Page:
Tuesday, August 19, 2008

an anatomy lesson in progress

In less than a week, I've gone from clinging to the hope that I still have some kind of dietary ideals to a pack of tasty snausages to 70 pounds of meat on my kitchen counter.  That was some slippery slope. 

(It's totally childish and inappropriate, but I love to say, "snausages" instead of "sausages."  It gives you the opportunity to put some serious emphasis on the first syllable.  Because sausage needs emphasis.  It's that good.  And it's been that long for me.)


Even though I would tell strangers I was a vegetarian, I had absolutely no intention of leading them or myself astray.  I ate meat.  I eat meat.  But saying I was a vegetarian was so much easier than the more accurate: "I'm a picky eater."  The list had just gotten too long... fish, deer, elk, any game really.  

And now bison.

Seventy pounds of bison.  Soon to be ninety when the snausage shows up on Saturday at the market.  That's a quarter of a bison if you're wondering.

So now that bison has made the list, I wonder, what can I call myself now?  


Is there a name for someone who won't-eat-commercially-farmed-meat-except-bison-and-some-fish-that's-commercially-farmed-but-wild-is-preferred?  That one's hefty write-in on the wedding RSVP card which says, "chicken or fish?"  And that's one heck of a mouthful to say to your parents when you come home to visit.  And that's one serious way to waste time on a Tuesday morning - why do I care what I'm called?


Because even though they are dangerous, labels are nice.  They're convenient.  They release us from the pressure of constantly having to explain ourselves or constantly having to look at how complex issues really are. 

I suppose it's obvious: meat, for me, is really complex.


Not only is the struggle to find myself a new category to nestle my eating habits into quite complicated, but all these packages are a bit of a mystery to me.  I recognize words like "t-bone" and "steak" (sometimes used on the same package which is delightfully familiar), but there are other words that don't register at all in my mind.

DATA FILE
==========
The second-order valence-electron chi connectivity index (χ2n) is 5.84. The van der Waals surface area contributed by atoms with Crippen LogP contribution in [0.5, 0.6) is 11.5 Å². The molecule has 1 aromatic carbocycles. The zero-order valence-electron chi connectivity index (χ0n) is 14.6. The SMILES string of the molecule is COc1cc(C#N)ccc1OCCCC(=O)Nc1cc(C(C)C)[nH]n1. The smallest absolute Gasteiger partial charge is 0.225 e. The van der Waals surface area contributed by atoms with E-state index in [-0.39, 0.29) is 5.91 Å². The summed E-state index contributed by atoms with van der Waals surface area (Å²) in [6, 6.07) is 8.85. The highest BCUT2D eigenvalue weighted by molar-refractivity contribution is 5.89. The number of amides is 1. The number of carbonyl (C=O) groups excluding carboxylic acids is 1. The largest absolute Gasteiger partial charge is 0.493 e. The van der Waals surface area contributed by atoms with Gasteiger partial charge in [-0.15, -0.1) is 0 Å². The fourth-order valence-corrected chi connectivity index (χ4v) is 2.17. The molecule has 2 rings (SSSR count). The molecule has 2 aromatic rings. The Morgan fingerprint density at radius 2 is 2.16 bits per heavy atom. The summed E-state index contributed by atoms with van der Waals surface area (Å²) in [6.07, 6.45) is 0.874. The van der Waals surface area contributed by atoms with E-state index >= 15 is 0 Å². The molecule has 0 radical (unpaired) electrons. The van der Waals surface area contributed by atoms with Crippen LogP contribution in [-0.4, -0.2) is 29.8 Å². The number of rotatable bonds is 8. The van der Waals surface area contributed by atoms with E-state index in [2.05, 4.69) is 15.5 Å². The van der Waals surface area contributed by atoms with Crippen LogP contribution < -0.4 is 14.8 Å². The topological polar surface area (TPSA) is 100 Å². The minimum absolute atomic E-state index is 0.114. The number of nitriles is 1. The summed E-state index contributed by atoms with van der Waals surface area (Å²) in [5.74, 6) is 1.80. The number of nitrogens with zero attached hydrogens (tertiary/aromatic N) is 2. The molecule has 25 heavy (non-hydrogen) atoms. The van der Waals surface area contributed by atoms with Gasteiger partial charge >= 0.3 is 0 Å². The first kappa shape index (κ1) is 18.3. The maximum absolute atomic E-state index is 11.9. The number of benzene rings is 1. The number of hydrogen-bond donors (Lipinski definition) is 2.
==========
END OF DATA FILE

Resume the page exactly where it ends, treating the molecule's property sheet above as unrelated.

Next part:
Roast is a very common word.  Quintessential American fare.  "Honey, we're having roast for dinner!" could come out of any sitcom I watched as a child.  But I'm as unfamiliar with that territory as I am with my new name.  And coming up with a new word to accompany vegetarian, vegan, pescatarian, etc, seems so much easier to me right now.


This should be an exciting winter.  I suspect Emma-Lou will appreciate all the mistakes that are on the way with this growing mound meat in my life.  (Let's hope the Handyman is a good teacher in something besides plant ecology...)  "Fire up the grill, honey!"

4 comments:

JennDZ - The Leftover Queen said...

I think there are a lot of people out there like you, I know several in fact, including (most of the time) myself! I have a post about this coming up soon too! Buffalo is awesome! I like saying snausage too! ;)

dakota said...

I try to only eat free range "happy" meat... so I hear you. "Locavore" doesn't really cut it. Wildavore? (Sounds like some sort of animal. :P)

We say "tor-till-as" (as in Atilla) around our house... completely wrong, but fun!

I'm looking forward to reading back through your entries and seeing what you post in the future as well!

noble pig said...

I seriously hope you are going to cook something up and post it here! You are right?

the larsons said...

"I only kill what I can eat!" is what I hear some say. In your case, "I only eat those who had a fighting chance" or "I only eat wild game" might be the best way to put it.

Honestly, it's safe to say you are a meat-eater, period. There is no one I know who will eat ALL meats, so there is no need to qualify. If someone presses you: "You eat MEAT!" you can always qualify.

I eat meat because it's there, I can, it tastes good, and I really don't feel guilty after I eat it - despite hearing all the well-intentioned and well-reasoned arguments as to why I should not. Am I just a lout? Probably.